No. Doctor McDougall often points out that each species has a specific optimum diet. I believe that is certainly true, but I believe there is more to it than that. The original source of food, for all animals on planet Earth is plants. Plants are the beginning of the food chain and is the most nutrient rich – as that is where it all starts. From Callie's cancer experience, I have learned that all carnivores suffer from getting their fuel and nutrition second-hand, however due to their anatomy, that is all they can do, and it shows: the average herbivore is larger, has more stamina and a longer lifespan than carnivores.

Is Feeding a Cat a Vegan Diet Easy?

No. Callie is indeed an obligate carnivore that we are feeding a diet that is in conflict with her gastric anatomy. Resulting issues include food passing too quickly, due to the fiber for which carnivore anatomy is not equipped, thus requiring more frequent meals. It also requires highly processed food to reduce the fiber content. As you might expect, her stools are loose due to the amount of remaining fiber, though she does have perfectly regular bowl control. Other issues include pH control. Cat's require acid forming foods while humans and other herbivores require alkaline forming foods. This can be extremely problematic, even fatal in some cats, particularly males. Fortunately, Callie's pH has remained in the safe zone.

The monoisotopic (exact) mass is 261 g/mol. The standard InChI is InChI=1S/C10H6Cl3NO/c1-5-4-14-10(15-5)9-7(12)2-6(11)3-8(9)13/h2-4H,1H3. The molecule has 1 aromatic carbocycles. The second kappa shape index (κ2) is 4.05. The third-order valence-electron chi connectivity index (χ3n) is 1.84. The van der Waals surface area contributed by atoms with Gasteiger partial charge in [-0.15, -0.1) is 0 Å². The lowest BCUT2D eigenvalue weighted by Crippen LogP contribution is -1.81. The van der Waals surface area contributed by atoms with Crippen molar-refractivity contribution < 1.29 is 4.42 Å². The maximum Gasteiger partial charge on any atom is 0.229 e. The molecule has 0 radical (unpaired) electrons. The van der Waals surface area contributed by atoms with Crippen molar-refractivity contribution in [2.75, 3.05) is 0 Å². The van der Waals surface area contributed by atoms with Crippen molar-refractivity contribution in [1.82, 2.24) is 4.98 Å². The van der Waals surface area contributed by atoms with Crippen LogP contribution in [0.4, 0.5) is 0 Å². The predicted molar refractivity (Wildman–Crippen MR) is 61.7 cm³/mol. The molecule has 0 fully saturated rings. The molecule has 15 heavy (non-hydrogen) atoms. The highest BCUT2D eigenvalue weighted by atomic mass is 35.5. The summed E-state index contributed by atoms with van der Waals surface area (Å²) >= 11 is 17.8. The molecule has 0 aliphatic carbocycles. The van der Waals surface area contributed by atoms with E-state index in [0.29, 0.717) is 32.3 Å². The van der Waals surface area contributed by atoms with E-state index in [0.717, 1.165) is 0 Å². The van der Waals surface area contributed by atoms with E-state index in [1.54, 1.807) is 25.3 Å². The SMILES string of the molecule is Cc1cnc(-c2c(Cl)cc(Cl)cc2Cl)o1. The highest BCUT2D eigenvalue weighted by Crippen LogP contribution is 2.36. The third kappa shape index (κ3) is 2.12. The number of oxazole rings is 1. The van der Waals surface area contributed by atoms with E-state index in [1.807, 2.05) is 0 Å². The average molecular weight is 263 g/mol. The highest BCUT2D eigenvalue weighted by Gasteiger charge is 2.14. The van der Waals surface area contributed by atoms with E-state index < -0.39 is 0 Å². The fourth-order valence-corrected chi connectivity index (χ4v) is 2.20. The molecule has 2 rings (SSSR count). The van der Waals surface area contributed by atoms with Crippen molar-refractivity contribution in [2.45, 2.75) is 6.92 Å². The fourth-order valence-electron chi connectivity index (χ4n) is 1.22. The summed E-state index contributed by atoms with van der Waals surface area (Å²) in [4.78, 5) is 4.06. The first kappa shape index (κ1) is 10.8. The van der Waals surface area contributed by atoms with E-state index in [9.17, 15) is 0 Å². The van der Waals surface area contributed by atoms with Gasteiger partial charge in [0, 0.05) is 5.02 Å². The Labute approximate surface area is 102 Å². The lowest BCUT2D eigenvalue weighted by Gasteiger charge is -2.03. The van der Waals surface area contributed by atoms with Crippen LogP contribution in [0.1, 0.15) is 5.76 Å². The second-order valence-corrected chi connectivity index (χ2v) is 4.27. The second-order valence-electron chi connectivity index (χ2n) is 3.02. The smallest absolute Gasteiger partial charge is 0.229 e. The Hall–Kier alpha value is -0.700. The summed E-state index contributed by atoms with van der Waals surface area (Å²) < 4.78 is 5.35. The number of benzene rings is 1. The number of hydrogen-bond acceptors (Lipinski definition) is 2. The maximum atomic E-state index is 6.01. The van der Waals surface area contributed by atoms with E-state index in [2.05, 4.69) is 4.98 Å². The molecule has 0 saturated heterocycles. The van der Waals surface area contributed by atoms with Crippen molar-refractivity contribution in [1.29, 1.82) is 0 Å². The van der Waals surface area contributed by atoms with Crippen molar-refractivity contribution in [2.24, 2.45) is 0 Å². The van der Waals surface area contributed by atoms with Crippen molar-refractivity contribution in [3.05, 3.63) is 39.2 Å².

Is it Difficult to get Cats to Eat Vegan Food?

Not really. All three of our cats love the vegan food. Just like humans, cats taste is learned and they like what is familiar. Also like most humans, they don't know where it came from. Additionally, they are individuals each with their own tastes.

What Has Been Learned?

While surviving cancer is a wonderful blessing, that is not the end of it. This has been a very enlightening journey, being that Callie's anatomy does not include elements for digesting plant based foods – a polar opposite of human anatomy. However, apparently, we are very similar at the cellular level especially with issues of inflammation and cancer. This experience adds another connecting dot to how inflammation is so involved in essentially all Standard American Diseases - including cancer. 

Please understand that I am not a medical professional in any capacity. This writing is only to share my experience and what I have learned from it.